Deb Reichmann is not the only one to report on warnings about future pandemics.The World Health Organization‘s Global Outbreak Alert and Response Network (“GOARN“), first met in Geneva, Switzerland in April 2000, and identified twenty years ago the need for a global network to deal with global threats of epidemic prone and emerging diseases.See https://www.who.int/ihr/alert_and_response/outbreak-network/en/.
Many warnings have been given as far back as 2005 and before that a global pandemic was a distinct possibility that should be taken seriously.For example:
a.John Walcott, The Trump Administration is Stalling an Intel Report that Warns the U.S. Isn’t Ready for a Global Pandemic, https://time.com/5799765/intelligence-report-pandemic-dangers/ March 9, 2020:
… two officials who have read it say it contains warnings similar to those in the last installment, which was published on January 29, 2019.The 2019 report warns on page 29 that, ‘The United States will remain vulnerable to the next flu pandemic or large-scale outbreak of a contagious disease that could lead to massive rates of death and disability, severely affect the world economy, strain international resources, and increase calls on the United States for support.‘
The article goes on to report that the 2019 warning of the United States’ vulnerability to pandemics – contained in the annual Worldwide Threat Assessment from the U.S. Director of National Intelligence – was the third in as many years.So, since 2017, the U.S. Director of National Intelligence has reported to the U.S. House of Representatives on the danger of pandemics.
b.Kevin Loria, Bill Gates thinks a coming disease could kill 30 million people within 6 months,” https://www.businessinsider.com/bill-gates-warns-the-next-pandemic-disease-is-coming-2018-4April 29, 2018.The title to this 2018 article is self-explanatory.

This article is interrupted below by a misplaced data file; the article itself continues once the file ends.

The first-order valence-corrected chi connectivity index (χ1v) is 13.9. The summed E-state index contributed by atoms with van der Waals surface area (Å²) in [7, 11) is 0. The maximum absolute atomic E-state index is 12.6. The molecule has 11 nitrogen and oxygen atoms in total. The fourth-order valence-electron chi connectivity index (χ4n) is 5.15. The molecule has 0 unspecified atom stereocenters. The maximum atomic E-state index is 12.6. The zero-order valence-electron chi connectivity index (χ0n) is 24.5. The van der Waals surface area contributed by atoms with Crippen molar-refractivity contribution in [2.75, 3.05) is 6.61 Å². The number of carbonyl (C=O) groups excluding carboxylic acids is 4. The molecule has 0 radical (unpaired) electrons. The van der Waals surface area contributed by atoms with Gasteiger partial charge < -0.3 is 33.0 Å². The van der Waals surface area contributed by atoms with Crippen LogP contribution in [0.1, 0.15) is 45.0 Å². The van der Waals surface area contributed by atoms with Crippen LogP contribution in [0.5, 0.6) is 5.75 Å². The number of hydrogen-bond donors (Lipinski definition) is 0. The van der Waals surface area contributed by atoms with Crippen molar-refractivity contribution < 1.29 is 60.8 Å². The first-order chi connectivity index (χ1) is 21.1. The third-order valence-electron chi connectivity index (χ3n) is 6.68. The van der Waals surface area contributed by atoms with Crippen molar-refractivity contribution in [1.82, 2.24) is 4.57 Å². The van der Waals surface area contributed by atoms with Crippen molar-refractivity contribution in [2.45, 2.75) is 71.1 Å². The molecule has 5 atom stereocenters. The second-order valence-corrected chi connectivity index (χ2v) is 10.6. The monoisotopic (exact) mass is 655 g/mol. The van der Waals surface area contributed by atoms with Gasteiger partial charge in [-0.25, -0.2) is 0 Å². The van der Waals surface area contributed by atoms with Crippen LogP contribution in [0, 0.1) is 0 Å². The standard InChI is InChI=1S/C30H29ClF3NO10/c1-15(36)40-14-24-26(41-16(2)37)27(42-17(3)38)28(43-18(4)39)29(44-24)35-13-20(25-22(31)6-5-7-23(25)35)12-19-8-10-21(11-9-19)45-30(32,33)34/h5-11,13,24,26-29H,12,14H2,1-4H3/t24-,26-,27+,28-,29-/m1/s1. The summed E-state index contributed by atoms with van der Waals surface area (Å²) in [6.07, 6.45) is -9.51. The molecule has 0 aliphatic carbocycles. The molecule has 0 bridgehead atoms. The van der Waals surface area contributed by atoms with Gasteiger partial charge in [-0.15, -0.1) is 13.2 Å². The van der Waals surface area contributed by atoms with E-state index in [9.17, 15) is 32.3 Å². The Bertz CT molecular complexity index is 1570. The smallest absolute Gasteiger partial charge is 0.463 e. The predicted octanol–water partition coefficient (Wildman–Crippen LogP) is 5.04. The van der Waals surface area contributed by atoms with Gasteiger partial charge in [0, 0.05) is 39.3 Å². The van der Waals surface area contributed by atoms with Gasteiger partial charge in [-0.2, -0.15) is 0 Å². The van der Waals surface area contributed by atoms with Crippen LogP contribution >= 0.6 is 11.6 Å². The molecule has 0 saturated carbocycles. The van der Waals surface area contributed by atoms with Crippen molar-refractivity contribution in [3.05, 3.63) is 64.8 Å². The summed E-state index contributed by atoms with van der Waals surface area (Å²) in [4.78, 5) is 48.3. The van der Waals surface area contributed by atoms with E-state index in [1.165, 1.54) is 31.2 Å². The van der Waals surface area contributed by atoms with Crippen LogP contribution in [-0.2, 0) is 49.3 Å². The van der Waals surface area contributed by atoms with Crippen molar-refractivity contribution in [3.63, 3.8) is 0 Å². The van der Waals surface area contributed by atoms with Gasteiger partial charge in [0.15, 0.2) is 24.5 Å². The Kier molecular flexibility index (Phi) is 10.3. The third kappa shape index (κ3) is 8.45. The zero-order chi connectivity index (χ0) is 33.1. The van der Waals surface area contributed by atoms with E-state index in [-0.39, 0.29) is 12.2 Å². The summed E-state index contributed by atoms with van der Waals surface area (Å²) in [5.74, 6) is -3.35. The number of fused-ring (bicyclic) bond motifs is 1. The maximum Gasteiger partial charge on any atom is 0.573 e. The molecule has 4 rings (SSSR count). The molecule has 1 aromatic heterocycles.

c.Gregory F. Treverton, Erik Nemeth, Sinduja Srinivasan, Threats Without Threateners? Exploring Intersections of Threats to the Global Commons and National Security, , 2012.This Rand Corporation[5] report from 2012 is a treasure-trove on the foreseeability of pandemics:
i.In analyzing its five priority issues – nuclear proliferation, conflict in the Middle East, water scarcity, pandemics and climate change – Rand notes that, “In current circumstances, only pandemics seem to be an existential threat, capable of destroying America’s way of life.”Id. at 1.[Emphasis added.]Bear in mind, this statement was made eight years ago.
ii.Rand notes, at p. xi, that “a future pandemic may be virtually certain,” but notes that its timing and severity are not certain.But on p. 2, Rand notes that “Pandemics are a real possibility in the here and now; there is nothing future about them.”[Emphasis added.]
iii.Rand notes, at p. xii, that “Climate change was immediately recognized as an issue of global commons, while pandemics have only recently come to be thought of in that way…”(Bear in mind that the reference to “only recently” was made in 2012.)
iv.Rand deemed the problem of pandemics of sufficient importance that it poses a challenge to our national security.“Do climate change, water scarcity, and pandemics pose challenges to national security?In general, they do…”Id. at p. 3.
v.Rand further notes, at p. 4, that “… pandemics top the list of threats – killing one quarter of Americans would not finish off U.S. society but would change it beyond recognition…”
vi.All of the above quotes from the report are preamble to the report’s section on Pandemics, starting at p. 7, “…only pandemics hold the risk of destroying American society within a foreseeable future.”[Emphasis added.]
vii.At p. 9, the report notes that “Global warming seems a certainty and its impact may already be felt, but for the most part the timing and magnitude of its consequences are future and uncertain.Pandemics are similar.While some new virus is a virtual certainty … exactly when a new disease with pandemic potential might strike is uncertain…”